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Deploy a Django application with Hetzner and Dokku

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In previous posts I talked about Dokku, a self-hosted Platform as a Service (PAAS) solution that you can run on Hetzner.

This is a great solution for a single developer, when you want to launch a hobby side project or small business and you don't have a big budget. Here I go through the steps to launching your own micro-PAAS in under 30 minutes!


For our example, we are going to deploy a Django application, simpleapp. We are going to host our site on the domain simpleapp.com.

To make this project "Dokku-aware" you should have at least an app.json and a Procfile. For a bare minimum example our app.json file looks like this:

      "name": "My little SAAS",
      "formation": {
          "web": {
              "quantity": 1

and the Procfile:

  release: ./release.sh
  web: gunicorn -c ./gunicorn.conf.py

If you have used Heroku, the Procfile should be familiar.

The release process, which is triggered on each deployment, points to a release.sh file that runs migrations, does some system checks etc:

  #!/usr/bin/env bash

  set -o errexit

  ./manage.py check --deploy

  ./manage.py migrate

  ./manage.py clear_cache

I like to point gunicorn at a Python module:

  import multiprocessing

  # https://docs.gunicorn.org/en/stable/configure.html#configuration-file

  wsgi_app = "project.wsgi"

  accesslog = "-"

  workers = multiprocessing.cpu_count() * 2 + 1

The neat thing about using a Python module instead of a config file or command line options is that you can calculate some things dynamically, e.g. the number of workers based on available CPU.

You can add more processes to your app.json and/or Procfile as needed, for example if you want to run Celery, or schedule cron jobs. See the Dokku documentation for details.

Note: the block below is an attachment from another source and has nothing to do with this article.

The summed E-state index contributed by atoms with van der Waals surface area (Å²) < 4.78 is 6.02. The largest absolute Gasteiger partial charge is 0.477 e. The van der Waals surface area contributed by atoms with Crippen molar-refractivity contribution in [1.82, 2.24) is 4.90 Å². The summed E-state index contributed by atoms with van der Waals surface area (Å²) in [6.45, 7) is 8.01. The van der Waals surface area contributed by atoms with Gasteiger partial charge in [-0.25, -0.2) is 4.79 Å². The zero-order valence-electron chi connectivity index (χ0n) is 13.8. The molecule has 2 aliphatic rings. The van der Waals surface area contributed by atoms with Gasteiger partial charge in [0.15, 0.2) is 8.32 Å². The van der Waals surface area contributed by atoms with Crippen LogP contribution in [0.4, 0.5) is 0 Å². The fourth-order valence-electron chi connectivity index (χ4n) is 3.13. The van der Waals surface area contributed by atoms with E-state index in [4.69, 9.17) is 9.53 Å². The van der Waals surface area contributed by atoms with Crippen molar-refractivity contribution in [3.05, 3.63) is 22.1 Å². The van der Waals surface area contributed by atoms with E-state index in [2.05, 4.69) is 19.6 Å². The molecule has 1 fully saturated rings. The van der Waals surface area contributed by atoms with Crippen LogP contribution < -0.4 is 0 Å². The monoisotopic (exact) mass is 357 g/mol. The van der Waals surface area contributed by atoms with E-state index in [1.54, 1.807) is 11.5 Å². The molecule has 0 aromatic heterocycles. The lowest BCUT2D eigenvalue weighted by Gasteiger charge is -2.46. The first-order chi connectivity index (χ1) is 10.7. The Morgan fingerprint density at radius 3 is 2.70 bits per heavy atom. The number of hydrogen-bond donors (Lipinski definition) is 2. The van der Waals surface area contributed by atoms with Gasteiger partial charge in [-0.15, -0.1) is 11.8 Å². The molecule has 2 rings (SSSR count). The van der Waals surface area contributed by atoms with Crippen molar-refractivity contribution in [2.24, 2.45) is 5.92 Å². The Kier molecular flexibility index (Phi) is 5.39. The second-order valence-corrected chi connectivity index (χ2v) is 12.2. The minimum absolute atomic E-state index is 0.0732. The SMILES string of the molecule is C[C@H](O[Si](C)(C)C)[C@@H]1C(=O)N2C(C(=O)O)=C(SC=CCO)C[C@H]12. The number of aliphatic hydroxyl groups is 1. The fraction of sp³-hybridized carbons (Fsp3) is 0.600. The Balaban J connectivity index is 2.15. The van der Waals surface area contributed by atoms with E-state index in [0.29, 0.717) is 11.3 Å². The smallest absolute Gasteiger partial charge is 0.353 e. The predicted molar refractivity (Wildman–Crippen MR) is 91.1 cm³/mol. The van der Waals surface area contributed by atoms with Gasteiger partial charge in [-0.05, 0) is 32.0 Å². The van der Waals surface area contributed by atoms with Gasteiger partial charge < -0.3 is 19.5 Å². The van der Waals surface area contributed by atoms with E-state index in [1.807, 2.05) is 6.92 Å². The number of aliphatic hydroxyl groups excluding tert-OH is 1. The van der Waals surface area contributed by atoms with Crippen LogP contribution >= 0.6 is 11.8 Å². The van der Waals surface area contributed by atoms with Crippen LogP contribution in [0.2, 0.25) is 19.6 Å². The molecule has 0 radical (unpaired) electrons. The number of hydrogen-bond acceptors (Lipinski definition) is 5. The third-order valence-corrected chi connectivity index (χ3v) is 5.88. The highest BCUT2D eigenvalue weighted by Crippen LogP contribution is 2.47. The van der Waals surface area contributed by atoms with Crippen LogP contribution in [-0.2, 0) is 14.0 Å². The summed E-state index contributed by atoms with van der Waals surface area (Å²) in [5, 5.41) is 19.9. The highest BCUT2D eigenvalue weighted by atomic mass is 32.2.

I prefer to handle Dokku deployments using Docker rather than buildpacks. For details on building an optimal Dockerfile for Dokku deployments, see my previous article.

Create a Hetzner project

Build your project

Once you have registered with Hetzner you can start a new project.

Hetzner Dashboard

The requirements depend on your project. For a typical Django-based application I go with the CPX11 or CX21 options:

This should cost around 5-6 EUR a month. You can scale up to more memory/CPU if needed or purchase a volume if you need a much larger disk space (or just go with S3). You can also, for a little extra, make snapshots or add automated backups. Consult the Hetzner documentation for more information on this - for now we just want to get our site up and running.

Make sure to add your SSH key at this stage.

SSH key

Configure firewalls

You will need these firewalls:



You can reuse this firewall configuration with multiple projects.

Hetzner Firewall

Set up DNS

Next step is to set up DNS with Hetzner and map this to your domain registrar. I usually go with Namecheap but any provider should work fine as long as you can point your domain at the Hetzner nameservers.

The Hetzner DNS dashboard can be found at https://dns.hetzner.com/.

You will need to add at least one A record with the IP address of your project (shown in your project dashboard).

Hetzner DNS